Translation:That red one, please.
My guess is that this is a problem of reverse translating. In the Japanese version of the English course, "sono" often appears in place of "the" to help Japanese learners of English know that they need to use "the". I don't think it's a good translation method, though. "Sono" means "that", and there is no equivalent to the English "the", though sometimes sono might work in its place.
[Edit to say "the" and "that" are both accepted by the contributors as translations of その, so if one is rejected, it is always worth an error report.]
This is an example of how, in Japanese, certain parts of the conversation (most often nouns and pronouns) are often left out if they are already understood. の here is really more of a placeholder for something that you know can easily be inferred through context.
For example: if you were shopping for a new umbrella, and the store clerk KNEW you were looking for an umbrella (because it's an umbrella shop, or you told them already), it would be considered redundant to say 「赤いかさ」. They know you want an umbrella. So instead you could say 「赤いの」, which basically translates here to "the red [thing we've been talking about]."
This same principle is why a lot of Japanese sentences don't have a pronoun: it's considered unnecessary if people already know who you're talking about.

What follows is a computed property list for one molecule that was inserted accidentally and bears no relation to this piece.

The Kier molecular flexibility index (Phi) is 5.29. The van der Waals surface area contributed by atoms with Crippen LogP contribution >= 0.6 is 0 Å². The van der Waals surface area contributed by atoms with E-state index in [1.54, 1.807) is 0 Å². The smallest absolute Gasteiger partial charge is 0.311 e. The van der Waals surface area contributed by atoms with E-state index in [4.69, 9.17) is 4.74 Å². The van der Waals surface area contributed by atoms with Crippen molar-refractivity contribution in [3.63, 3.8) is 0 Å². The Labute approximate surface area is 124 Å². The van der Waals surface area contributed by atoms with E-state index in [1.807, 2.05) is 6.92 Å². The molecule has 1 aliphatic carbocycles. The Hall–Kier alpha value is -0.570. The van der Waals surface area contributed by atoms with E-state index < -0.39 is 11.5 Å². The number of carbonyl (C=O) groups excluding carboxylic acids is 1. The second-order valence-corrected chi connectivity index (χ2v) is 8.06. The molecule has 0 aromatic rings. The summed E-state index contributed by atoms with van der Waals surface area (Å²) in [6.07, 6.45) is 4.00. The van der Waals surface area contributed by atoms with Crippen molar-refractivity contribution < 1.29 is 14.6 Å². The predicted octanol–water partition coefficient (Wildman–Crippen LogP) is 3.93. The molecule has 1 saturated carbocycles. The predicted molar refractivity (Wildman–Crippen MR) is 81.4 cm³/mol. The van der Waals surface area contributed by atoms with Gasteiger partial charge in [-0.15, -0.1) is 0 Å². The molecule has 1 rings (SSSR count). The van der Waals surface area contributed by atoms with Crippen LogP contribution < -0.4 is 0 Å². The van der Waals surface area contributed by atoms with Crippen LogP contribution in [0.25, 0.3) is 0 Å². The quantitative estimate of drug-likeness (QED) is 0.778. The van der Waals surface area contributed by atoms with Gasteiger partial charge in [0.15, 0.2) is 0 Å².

When talking about substances, "en" in French means "some". But you cannot use it here because we're talking about a countable item (you would use "a few" instead of "some").
So 赤いの would actually be "le rouge", "la rouge" or "des rouges". (The adjective is used as a noun here because the noun is omitted.)
And その赤いの would be either "celui-là rouge" / "celle-là rouge" (that red one), or "ceux-là rouges" / "celles-là rouges" (those red ones).
Adjective + の(は)
The 'one' that...
な-Adjective + なの(は/も)
い-Adjective + の(は/も)
[の takes the place of a noun that is omitted from the sentence・の turns the proceeding clause/adjective into a noun]
You are right that the Japanese sentence has no verb and, as such, it should be acceptable to translate it without using one. However, in English, when there is no verb, the word "please" cannot be placed at the beginning. It sounds very weird and I am not sure why.
So either you put "please" at the end like this: "That red one, please."
Or you add a verb like this: "Please give me that red one."
(Note: It is possible to consider "please" and ください to be verbs. I am not counting them when I say "no verb".)
Just to add, ください is the polite imperative form of the verb くださる (to give me), which is where the "give me" part comes from: https://en.wiktionary.org/wiki/%E3%81%8F%E3%81%A0%E3%81%95%E3%81%84#Japanese
Not really. This is more used to mean "That red item we were already talking about/item you should be able to infer". "Thing" is more general and implies you are just pointing at an object. THe difference is hard to explain but there definitely is one. Someone else might be able to explain better.
"That one in red" sounds to me like your are pointing to something that is not red, and are asking for the same kind but in red.
"That red one" sounds to me like you are pointing to something red, and you want that specific one.
The Japanese is pointing to a specific red thing.